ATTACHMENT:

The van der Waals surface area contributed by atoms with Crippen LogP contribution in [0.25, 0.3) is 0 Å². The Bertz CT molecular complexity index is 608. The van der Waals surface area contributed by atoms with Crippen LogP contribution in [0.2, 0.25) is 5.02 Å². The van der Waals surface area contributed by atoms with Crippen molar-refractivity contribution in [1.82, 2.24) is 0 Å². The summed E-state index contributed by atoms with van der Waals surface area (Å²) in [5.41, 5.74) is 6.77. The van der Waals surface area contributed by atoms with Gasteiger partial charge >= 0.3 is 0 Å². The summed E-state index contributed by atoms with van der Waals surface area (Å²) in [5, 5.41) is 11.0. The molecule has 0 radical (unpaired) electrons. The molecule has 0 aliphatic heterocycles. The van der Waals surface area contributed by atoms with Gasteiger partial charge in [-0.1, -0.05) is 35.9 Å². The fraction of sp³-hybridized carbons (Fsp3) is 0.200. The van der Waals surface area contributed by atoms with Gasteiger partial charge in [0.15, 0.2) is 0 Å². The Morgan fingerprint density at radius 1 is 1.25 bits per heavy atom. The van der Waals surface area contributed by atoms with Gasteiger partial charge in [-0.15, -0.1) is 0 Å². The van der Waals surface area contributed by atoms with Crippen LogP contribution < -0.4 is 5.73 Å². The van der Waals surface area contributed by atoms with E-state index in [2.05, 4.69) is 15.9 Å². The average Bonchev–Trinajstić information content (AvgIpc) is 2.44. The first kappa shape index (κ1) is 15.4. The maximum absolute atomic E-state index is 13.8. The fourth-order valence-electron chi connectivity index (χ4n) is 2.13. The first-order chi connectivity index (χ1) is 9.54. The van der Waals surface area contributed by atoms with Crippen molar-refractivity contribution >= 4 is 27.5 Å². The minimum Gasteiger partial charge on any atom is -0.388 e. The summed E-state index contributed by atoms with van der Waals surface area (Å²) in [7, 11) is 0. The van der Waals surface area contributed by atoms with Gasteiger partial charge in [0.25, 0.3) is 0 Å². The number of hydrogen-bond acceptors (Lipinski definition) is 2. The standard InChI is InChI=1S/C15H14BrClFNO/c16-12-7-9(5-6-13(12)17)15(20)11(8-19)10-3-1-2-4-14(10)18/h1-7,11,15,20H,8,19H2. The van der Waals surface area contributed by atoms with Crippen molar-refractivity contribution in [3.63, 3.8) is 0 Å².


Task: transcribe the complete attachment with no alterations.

The van der Waals surface area contributed by atoms with Crippen LogP contribution in [0.25, 0.3) is 0 Å². The Bertz CT molecular complexity index is 608. The van der Waals surface area contributed by atoms with Crippen LogP contribution in [0.2, 0.25) is 5.02 Å². The van der Waals surface area contributed by atoms with Crippen molar-refractivity contribution in [1.82, 2.24) is 0 Å². The summed E-state index contributed by atoms with van der Waals surface area (Å²) in [5.41, 5.74) is 6.77. The van der Waals surface area contributed by atoms with Gasteiger partial charge >= 0.3 is 0 Å². The summed E-state index contributed by atoms with van der Waals surface area (Å²) in [5, 5.41) is 11.0. The molecule has 0 radical (unpaired) electrons. The molecule has 0 aliphatic heterocycles. The van der Waals surface area contributed by atoms with Gasteiger partial charge in [-0.1, -0.05) is 35.9 Å². The fraction of sp³-hybridized carbons (Fsp3) is 0.200. The van der Waals surface area contributed by atoms with Gasteiger partial charge in [0.15, 0.2) is 0 Å². The Morgan fingerprint density at radius 1 is 1.25 bits per heavy atom. The van der Waals surface area contributed by atoms with Gasteiger partial charge in [-0.15, -0.1) is 0 Å². The van der Waals surface area contributed by atoms with Crippen LogP contribution < -0.4 is 5.73 Å². The van der Waals surface area contributed by atoms with E-state index in [2.05, 4.69) is 15.9 Å². The average Bonchev–Trinajstić information content (AvgIpc) is 2.44. The first kappa shape index (κ1) is 15.4. The maximum absolute atomic E-state index is 13.8. The fourth-order valence-electron chi connectivity index (χ4n) is 2.13. The first-order chi connectivity index (χ1) is 9.54. The van der Waals surface area contributed by atoms with Crippen molar-refractivity contribution >= 4 is 27.5 Å². The minimum Gasteiger partial charge on any atom is -0.388 e. The summed E-state index contributed by atoms with van der Waals surface area (Å²) in [7, 11) is 0. The van der Waals surface area contributed by atoms with Gasteiger partial charge in [0.25, 0.3) is 0 Å². The number of hydrogen-bond acceptors (Lipinski definition) is 2. The standard InChI is InChI=1S/C15H14BrClFNO/c16-12-7-9(5-6-13(12)17)15(20)11(8-19)10-3-1-2-4-14(10)18/h1-7,11,15,20H,8,19H2. The van der Waals surface area contributed by atoms with Crippen molar-refractivity contribution in [3.63, 3.8) is 0 Å².